Skip to main page content
Access keys NCBI Homepage MyNCBI Homepage Main Content Main Navigation
, 4 (2), e4441

Individual Recognition in Domestic Cattle (Bos Taurus): Evidence From 2D-images of Heads From Different Breeds

Affiliations

Individual Recognition in Domestic Cattle (Bos Taurus): Evidence From 2D-images of Heads From Different Breeds

Marjorie Coulon et al. PLoS One.

Abstract

Background: In order to maintain cohesion of groups, social animals need to process social information efficiently. Visual individual recognition, which is distinguished from mere visual discrimination, has been studied in only few mammalian species. In addition, most previous studies used either a small number of subjects or a few various views as test stimuli. Dairy cattle, as a domestic species allow the testing of a good sample size and provide a large variety of test stimuli due to the morphological diversity of breeds. Hence cattle are a suitable model for studying individual visual recognition. This study demonstrates that cattle display visual individual recognition and shows the effect of both familiarity and coat diversity in discrimination.

Methodology/principal findings: We tested whether 8 Prim'Holstein heifers could recognize 2D-images of heads of one cow (face, profiles, (3/4) views) from those of other cows. Experiments were based on a simultaneous discrimination paradigm through instrumental conditioning using food rewards. In Experiment 1, all images represented familiar cows (belonging to the same social group) from the Prim'Holstein breed. In Experiments 2, 3 and 4, images were from unfamiliar (unknown) individuals either from the same breed or other breeds. All heifers displayed individual recognition of familiar and unfamiliar individuals from their own breed. Subjects reached criterion sooner when recognizing a familiar individual than when recognizing an unfamiliar one (Exp 1: 3.1+/-0.7 vs. Exp 2: 5.2+/-1.2 sessions; Z = 1.99, N = 8, P = 0.046). In addition almost all subjects recognized unknown individuals from different breeds, however with greater difficulty.

Conclusions/significance: Our results demonstrated that cattle have efficient individual recognition based on categorization capacities. Social familiarity improved their performance. The recognition of individuals with very different coat characteristics from the subjects was the most difficult task. These results call for studies exploring the mechanisms involved in face recognition allowing interspecies comparisons, including humans.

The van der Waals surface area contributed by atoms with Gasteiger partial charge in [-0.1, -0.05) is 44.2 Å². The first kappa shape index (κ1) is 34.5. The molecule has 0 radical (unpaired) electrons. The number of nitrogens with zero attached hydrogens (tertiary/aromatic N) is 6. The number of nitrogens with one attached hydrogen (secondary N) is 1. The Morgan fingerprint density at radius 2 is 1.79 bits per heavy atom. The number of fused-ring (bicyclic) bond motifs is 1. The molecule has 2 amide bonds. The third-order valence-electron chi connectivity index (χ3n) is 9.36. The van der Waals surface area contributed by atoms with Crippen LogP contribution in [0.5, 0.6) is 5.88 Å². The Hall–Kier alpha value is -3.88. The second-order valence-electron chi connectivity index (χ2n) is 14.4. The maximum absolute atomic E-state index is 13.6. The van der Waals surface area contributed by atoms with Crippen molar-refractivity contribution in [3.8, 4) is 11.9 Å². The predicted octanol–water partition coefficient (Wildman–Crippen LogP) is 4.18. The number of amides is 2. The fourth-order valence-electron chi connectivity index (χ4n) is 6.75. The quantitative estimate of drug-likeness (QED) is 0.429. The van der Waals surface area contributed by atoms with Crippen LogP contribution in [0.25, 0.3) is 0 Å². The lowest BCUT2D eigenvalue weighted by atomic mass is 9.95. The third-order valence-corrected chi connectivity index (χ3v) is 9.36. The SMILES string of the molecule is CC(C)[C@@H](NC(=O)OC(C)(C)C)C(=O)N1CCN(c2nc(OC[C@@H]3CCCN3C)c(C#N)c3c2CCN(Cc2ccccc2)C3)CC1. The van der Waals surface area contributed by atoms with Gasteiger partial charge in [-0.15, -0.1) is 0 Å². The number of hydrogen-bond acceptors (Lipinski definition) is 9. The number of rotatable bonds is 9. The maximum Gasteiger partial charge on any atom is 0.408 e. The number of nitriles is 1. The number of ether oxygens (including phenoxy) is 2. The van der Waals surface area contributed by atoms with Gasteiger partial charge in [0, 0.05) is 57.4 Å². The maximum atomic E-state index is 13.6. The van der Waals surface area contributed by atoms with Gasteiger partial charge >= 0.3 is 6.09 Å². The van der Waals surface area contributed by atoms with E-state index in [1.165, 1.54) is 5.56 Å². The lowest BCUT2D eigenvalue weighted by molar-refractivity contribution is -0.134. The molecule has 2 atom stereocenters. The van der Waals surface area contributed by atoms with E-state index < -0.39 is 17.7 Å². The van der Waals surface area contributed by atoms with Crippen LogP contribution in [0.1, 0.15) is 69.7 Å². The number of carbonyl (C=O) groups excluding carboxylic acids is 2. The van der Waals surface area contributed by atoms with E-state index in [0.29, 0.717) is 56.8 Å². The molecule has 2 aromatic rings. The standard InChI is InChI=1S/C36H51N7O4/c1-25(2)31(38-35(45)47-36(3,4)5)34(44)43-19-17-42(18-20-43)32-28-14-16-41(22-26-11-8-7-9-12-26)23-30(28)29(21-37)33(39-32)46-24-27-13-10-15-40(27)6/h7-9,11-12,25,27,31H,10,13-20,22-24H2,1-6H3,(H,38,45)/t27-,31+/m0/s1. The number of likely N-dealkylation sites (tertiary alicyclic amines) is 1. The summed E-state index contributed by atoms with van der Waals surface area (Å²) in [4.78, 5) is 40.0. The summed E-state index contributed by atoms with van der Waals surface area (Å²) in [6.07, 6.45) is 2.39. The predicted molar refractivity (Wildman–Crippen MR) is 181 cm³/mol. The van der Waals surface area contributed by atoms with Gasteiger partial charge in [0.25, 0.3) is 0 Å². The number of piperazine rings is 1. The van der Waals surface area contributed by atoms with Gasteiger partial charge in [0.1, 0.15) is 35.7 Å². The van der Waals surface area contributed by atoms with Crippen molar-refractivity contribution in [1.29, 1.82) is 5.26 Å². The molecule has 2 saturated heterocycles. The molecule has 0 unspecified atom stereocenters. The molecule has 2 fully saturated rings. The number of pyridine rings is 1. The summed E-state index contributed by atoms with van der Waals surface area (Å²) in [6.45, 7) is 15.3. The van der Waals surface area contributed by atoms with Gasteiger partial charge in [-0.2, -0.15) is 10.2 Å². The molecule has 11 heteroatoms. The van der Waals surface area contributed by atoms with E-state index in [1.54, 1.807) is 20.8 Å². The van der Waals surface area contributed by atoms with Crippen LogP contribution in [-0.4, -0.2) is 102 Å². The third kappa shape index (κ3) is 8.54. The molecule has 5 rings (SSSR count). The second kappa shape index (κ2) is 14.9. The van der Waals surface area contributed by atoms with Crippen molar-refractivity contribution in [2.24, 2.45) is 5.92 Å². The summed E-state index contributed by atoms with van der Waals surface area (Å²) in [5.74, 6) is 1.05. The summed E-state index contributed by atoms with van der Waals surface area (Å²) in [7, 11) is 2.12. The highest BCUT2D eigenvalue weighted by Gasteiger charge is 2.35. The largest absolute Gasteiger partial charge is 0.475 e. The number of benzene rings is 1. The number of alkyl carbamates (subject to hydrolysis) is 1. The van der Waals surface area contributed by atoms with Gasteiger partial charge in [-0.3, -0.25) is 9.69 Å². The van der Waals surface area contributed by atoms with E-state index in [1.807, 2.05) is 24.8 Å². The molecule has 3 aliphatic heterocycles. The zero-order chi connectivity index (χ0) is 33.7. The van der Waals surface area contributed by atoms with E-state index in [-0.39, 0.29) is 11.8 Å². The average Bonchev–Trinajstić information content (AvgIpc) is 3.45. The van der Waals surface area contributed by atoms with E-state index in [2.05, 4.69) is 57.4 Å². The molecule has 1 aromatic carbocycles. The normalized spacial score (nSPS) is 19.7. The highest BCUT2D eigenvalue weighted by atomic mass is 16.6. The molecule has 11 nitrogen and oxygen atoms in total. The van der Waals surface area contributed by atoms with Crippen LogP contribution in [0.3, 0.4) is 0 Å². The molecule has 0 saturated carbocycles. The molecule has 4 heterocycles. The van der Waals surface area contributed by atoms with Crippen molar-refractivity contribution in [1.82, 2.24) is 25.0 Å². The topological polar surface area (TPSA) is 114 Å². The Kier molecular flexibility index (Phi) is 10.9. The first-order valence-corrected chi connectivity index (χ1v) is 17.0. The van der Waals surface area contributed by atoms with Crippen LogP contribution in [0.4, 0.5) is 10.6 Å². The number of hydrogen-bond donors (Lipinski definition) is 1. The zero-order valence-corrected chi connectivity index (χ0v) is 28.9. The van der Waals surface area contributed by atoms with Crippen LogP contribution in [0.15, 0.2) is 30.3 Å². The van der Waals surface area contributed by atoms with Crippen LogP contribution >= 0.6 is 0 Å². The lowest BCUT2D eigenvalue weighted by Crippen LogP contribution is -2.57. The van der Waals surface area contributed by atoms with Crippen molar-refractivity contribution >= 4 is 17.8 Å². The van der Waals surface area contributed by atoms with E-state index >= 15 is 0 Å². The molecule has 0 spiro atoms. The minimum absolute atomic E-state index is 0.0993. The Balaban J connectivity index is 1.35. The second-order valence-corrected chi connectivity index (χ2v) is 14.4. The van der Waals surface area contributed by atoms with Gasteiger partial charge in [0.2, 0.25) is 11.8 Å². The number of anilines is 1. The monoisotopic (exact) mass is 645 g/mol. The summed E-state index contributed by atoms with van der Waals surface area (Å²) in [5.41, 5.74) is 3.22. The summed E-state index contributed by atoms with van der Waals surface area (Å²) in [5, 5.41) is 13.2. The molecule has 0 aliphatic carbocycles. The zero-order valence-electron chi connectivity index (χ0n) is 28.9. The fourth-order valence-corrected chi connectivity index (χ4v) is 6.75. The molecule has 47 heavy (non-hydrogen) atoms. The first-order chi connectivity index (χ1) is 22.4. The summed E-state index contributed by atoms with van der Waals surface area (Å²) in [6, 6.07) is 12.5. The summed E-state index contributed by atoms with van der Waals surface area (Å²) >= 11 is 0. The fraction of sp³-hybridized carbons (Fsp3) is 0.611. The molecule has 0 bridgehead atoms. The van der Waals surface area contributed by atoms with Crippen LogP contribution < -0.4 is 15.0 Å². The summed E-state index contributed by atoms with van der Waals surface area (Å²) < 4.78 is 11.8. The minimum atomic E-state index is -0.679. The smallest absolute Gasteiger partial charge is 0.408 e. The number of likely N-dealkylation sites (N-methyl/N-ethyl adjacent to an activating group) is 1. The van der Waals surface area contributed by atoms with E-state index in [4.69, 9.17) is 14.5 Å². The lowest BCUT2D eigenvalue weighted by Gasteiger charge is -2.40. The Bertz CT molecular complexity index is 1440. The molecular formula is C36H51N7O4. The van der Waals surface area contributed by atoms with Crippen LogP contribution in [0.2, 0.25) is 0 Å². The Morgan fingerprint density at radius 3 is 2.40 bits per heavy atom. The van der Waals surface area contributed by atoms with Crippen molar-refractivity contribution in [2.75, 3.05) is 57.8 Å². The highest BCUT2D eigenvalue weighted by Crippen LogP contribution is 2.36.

Conflict of interest statement

Competing Interests: The authors have declared that no competing interests exist.

Figures

Figure 1
Figure 1. Example of stimuli used in the experiment of the recognition of a familiar Prim'Holstein individual.
Ten views represented the sample individuals (A) and ten views represented three other individuals (B). In training, a frontal view of a face (the first line of the figure) of the sample individual (A) had to be discriminated from a frontal view of an individual in the group (B). In generalization test, for each trial, an image of the sample individual (A) and an image of a cow from the group (B) were randomly selected and presented simultaneously. For the second experiment, individuals were unfamiliar Prim'Holstein cows, for the third experiment unfamiliar Normande cows and for the last experiment unfamiliar Charolaise cows.
Figure 2
Figure 2. Individual recognition of a familiar Prim'Holstein cow.
Example of the pairs of stimuli presented in consecutive trials of the generalization test. The stimulus rewarded is framed in red.
Figure 3
Figure 3. Individual recognition of a familiar versus an unfamiliar conspecific.
Number of sessions (Mean+SE) to reach the criterion level during the training and the generalization phases in experiments 1 (familiar Prim'Holstein) and 2 (unfamiliar Prim'Holstein) (N = 9, * = P<0.05).
Figure 4
Figure 4. Performance of heifers during the generalization tests of the four experiments.
Subjects recognized a familiar Prim'Holstein individual (experiment 1), an unfamiliar Prim'Holstein individual (experiment 2), an unfamiliar Normande individual (experiment 3) and an unfamiliar Charolaise individual (experiment 4). The minimum number of sessions to validate the criterion level (8/10 in two consecutive sessions) is indicated with a dotted line and the maximum number of sessions realized in an experiment (25 sessions) with a continuous line. One session corresponds to 10 consecutive trials. Along the x axis, subjects (Ind. 1 to Ind. 8) are sorted according to decreasing age (oldest to youngest).
Figure 5
Figure 5. Individual recognition of an unfamiliar individual of the same Prim'Holstein breed and of other breeds.
Number of sessions (Mean+S.E.) to reach the criterion level during the training and the generalization phases for the experiments 2 (Prim'Holstein breed), 3 (Normande breed) and 4 (Charolaise breed) (N = 9, * = P<0.05, ** = P<0.01).

Similar articles

See all similar articles

Cited by 10 PubMed Central articles

See all "Cited by" articles

References

    1. Tibbets EA, Dale J. Individual recognition: it is good to be different. Trends Ecol Evol. 2007;22:529–537. - PubMed
    1. Zayan R. Mental representations in the recognition of conspecific individual. Behav Process. 1994;33:233–246. - PubMed
    1. Johnston RE, Bullock TA. Individual recognition by use of odours in golden hamsters: the nature of individual representations. Anim Behav. 2001;61:545–557.
    1. Zayan R, Vauclair J. Categories as paradigms for comparative cognition. Behav Process. 1998;42:87–99. - PubMed
    1. Karavanich C, Atema J. Individual recognition and memory in lobster dominance. Anim Behav. 1998;56:1553–1560. - PubMed

Publication types

Feedback